Referring now to FIG. 12 , there is illustrated in perspective view an optical disc drive apparatus according to a third embodiment of the present invention, in which an optical path deflecting means 2 is composed of a prism 2a and a prism rotator 2b for rotating the prism 2a at a slight angle. Using the prism 2a and the prism rotator 2b in place of the galvanomirror brings about the following advantages.

In the optical disc apparatus of the present invention, the distance between the fine actuator and the objective lens is longer than that in the prior art. This causes no influence in the ordinary tracking operation as previously noted. However, in the event of an error in the optical posture of the precision actuator induced by an external impact force or vibration or by a secular change, there occurs a greater optical axis deviation than in the prior art and in which is in proportion to the larger optical length. In the present invention, therefore, it is necessary to use a fine actuator which is highly resistive to such disturbances.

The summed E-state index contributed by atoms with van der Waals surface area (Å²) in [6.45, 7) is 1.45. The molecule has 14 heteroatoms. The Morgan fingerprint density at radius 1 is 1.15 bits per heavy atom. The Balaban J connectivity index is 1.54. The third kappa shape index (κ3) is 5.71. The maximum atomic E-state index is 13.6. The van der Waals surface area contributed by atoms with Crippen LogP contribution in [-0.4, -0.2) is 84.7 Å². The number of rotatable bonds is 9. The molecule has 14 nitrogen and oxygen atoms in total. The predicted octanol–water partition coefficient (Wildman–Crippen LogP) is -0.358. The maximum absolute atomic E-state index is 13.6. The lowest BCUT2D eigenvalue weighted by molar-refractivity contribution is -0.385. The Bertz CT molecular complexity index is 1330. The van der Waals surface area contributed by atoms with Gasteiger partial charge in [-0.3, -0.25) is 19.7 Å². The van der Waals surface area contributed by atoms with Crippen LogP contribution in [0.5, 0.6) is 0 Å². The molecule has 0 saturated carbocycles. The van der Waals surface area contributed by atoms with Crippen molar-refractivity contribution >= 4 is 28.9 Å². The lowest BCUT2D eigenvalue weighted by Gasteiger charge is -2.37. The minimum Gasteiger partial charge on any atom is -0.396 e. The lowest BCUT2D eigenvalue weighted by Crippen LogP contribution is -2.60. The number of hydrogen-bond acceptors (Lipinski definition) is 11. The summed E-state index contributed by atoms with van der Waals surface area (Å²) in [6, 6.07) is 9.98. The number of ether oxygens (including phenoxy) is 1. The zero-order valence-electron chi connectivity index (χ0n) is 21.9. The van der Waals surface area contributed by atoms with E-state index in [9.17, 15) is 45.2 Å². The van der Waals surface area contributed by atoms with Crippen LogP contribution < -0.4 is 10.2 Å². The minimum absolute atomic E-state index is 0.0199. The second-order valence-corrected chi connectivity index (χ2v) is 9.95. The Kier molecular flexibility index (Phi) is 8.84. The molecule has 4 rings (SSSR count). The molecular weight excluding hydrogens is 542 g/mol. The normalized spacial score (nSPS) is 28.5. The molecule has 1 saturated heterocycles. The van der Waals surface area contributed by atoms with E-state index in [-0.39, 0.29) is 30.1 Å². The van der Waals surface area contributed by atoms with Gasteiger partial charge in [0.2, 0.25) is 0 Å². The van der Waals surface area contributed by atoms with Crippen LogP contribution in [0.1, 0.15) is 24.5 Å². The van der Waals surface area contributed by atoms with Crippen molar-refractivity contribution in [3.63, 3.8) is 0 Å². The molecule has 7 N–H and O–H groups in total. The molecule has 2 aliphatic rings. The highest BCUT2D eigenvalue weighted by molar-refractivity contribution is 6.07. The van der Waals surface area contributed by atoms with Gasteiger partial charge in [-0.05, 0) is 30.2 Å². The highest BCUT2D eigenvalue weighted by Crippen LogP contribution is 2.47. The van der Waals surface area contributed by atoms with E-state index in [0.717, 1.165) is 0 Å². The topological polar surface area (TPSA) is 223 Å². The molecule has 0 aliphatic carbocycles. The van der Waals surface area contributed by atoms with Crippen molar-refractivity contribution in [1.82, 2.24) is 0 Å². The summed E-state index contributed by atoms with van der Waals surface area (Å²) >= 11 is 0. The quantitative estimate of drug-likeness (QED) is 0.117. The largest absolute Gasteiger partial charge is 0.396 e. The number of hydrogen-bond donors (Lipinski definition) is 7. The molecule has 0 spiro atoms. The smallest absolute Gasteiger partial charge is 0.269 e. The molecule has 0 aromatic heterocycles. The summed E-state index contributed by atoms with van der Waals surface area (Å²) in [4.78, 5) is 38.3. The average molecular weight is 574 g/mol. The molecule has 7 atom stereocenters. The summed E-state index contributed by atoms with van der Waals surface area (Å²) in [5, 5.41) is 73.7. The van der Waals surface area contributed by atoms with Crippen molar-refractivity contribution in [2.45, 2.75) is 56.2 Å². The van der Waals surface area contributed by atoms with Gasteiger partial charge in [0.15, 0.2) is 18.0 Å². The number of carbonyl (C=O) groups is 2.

Referring now to FIG. 13, there is illustrated the manner in which a transmitted light deflects upon rotation of the prism 2a. If the angle of rotation of the prism is ψ and the angle of deflection of the transmitted light is θg, the relation of the two is given as: ##EQU5## wherein i represents the angle of incidence of light beam and n represents the refractive index of the prism 2a, provided the vertical angle α of the prism is assumed to be:

α=sin-1 (1/n sin i)

FIG. 14 shows an example. Substituting i=5630' and n=1.5 into the equation (13) gives:

γ=0.66

θg=0.34ψ

In the case of a galvanomirror, the reflected light deflects twice the angle of rotation of the mirror, while in this case the transmitted light deflects only 0.34 times the angle of rotation of the prism. This means that about six-fold resistance to disturbance can be attained.